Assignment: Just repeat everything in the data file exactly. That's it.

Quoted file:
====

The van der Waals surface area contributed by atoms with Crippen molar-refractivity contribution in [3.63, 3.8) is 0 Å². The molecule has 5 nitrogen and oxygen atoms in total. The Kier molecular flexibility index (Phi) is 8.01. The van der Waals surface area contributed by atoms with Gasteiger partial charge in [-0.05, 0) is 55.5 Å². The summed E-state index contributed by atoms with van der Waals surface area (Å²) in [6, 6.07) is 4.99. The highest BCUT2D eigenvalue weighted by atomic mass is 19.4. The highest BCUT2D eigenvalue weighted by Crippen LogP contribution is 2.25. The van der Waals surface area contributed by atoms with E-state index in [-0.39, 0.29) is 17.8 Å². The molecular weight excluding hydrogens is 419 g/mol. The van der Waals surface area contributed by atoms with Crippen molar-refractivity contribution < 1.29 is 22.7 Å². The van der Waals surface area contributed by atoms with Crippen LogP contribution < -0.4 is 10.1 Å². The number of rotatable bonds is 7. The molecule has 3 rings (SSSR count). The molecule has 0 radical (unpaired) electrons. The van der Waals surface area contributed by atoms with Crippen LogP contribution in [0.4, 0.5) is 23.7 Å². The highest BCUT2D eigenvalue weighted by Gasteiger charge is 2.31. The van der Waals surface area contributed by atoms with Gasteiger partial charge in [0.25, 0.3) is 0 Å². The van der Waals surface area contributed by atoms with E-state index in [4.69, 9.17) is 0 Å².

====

The van der Waals surface area contributed by atoms with Crippen molar-refractivity contribution in [3.63, 3.8) is 0 Å². The molecule has 5 nitrogen and oxygen atoms in total. The Kier molecular flexibility index (Phi) is 8.01. The van der Waals surface area contributed by atoms with Gasteiger partial charge in [-0.05, 0) is 55.5 Å². The summed E-state index contributed by atoms with van der Waals surface area (Å²) in [6, 6.07) is 4.99. The highest BCUT2D eigenvalue weighted by atomic mass is 19.4. The highest BCUT2D eigenvalue weighted by Crippen LogP contribution is 2.25. The van der Waals surface area contributed by atoms with E-state index in [-0.39, 0.29) is 17.8 Å². The molecular weight excluding hydrogens is 419 g/mol. The van der Waals surface area contributed by atoms with Crippen molar-refractivity contribution < 1.29 is 22.7 Å². The van der Waals surface area contributed by atoms with Crippen LogP contribution < -0.4 is 10.1 Å². The number of rotatable bonds is 7. The molecule has 3 rings (SSSR count). The molecule has 0 radical (unpaired) electrons. The van der Waals surface area contributed by atoms with Crippen LogP contribution in [0.4, 0.5) is 23.7 Å². The highest BCUT2D eigenvalue weighted by Gasteiger charge is 2.31. The van der Waals surface area contributed by atoms with Gasteiger partial charge in [0.25, 0.3) is 0 Å². The van der Waals surface area contributed by atoms with E-state index in [4.69, 9.17) is 0 Å².